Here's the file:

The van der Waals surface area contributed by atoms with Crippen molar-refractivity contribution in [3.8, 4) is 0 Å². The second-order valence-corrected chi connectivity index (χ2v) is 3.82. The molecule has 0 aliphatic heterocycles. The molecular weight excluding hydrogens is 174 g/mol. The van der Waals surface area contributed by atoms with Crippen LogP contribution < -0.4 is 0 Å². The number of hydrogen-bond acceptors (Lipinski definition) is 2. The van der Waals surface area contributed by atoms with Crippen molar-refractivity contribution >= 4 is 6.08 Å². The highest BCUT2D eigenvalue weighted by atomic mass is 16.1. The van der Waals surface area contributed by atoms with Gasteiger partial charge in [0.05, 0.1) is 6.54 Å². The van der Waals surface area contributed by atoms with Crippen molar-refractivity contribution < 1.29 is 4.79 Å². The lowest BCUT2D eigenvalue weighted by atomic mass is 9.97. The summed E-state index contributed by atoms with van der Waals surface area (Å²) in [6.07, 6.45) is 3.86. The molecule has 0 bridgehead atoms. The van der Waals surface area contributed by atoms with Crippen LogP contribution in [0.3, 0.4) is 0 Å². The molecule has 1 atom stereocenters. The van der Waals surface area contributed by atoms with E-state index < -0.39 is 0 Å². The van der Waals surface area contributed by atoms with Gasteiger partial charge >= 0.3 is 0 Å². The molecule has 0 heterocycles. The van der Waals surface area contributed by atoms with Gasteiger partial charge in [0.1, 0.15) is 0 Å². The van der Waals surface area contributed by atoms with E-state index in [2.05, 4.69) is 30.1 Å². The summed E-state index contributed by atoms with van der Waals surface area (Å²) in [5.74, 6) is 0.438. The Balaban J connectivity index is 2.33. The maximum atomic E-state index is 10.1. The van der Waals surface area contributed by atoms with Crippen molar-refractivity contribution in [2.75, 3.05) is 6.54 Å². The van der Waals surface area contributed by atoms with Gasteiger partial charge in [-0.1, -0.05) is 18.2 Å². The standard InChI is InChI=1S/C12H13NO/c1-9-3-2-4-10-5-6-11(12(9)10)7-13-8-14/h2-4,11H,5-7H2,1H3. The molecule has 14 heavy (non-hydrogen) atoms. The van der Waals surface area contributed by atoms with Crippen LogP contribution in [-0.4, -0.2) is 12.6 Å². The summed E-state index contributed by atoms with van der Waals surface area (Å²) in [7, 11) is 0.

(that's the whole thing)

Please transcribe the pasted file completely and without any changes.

The van der Waals surface area contributed by atoms with Crippen molar-refractivity contribution in [3.8, 4) is 0 Å². The second-order valence-corrected chi connectivity index (χ2v) is 3.82. The molecule has 0 aliphatic heterocycles. The molecular weight excluding hydrogens is 174 g/mol. The van der Waals surface area contributed by atoms with Crippen LogP contribution < -0.4 is 0 Å². The number of hydrogen-bond acceptors (Lipinski definition) is 2. The van der Waals surface area contributed by atoms with Crippen molar-refractivity contribution >= 4 is 6.08 Å². The highest BCUT2D eigenvalue weighted by atomic mass is 16.1. The van der Waals surface area contributed by atoms with Gasteiger partial charge in [0.05, 0.1) is 6.54 Å². The van der Waals surface area contributed by atoms with Crippen molar-refractivity contribution < 1.29 is 4.79 Å². The lowest BCUT2D eigenvalue weighted by atomic mass is 9.97. The summed E-state index contributed by atoms with van der Waals surface area (Å²) in [6.07, 6.45) is 3.86. The molecule has 0 bridgehead atoms. The van der Waals surface area contributed by atoms with Crippen LogP contribution in [0.3, 0.4) is 0 Å². The molecule has 1 atom stereocenters. The van der Waals surface area contributed by atoms with E-state index < -0.39 is 0 Å². The van der Waals surface area contributed by atoms with Gasteiger partial charge >= 0.3 is 0 Å². The molecule has 0 heterocycles. The van der Waals surface area contributed by atoms with Gasteiger partial charge in [0.1, 0.15) is 0 Å². The van der Waals surface area contributed by atoms with E-state index in [2.05, 4.69) is 30.1 Å². The summed E-state index contributed by atoms with van der Waals surface area (Å²) in [5.74, 6) is 0.438. The Balaban J connectivity index is 2.33. The maximum atomic E-state index is 10.1. The van der Waals surface area contributed by atoms with Crippen molar-refractivity contribution in [2.75, 3.05) is 6.54 Å². The van der Waals surface area contributed by atoms with Gasteiger partial charge in [-0.1, -0.05) is 18.2 Å². The standard InChI is InChI=1S/C12H13NO/c1-9-3-2-4-10-5-6-11(12(9)10)7-13-8-14/h2-4,11H,5-7H2,1H3. The molecule has 14 heavy (non-hydrogen) atoms. The van der Waals surface area contributed by atoms with Crippen LogP contribution in [-0.4, -0.2) is 12.6 Å². The summed E-state index contributed by atoms with van der Waals surface area (Å²) in [7, 11) is 0.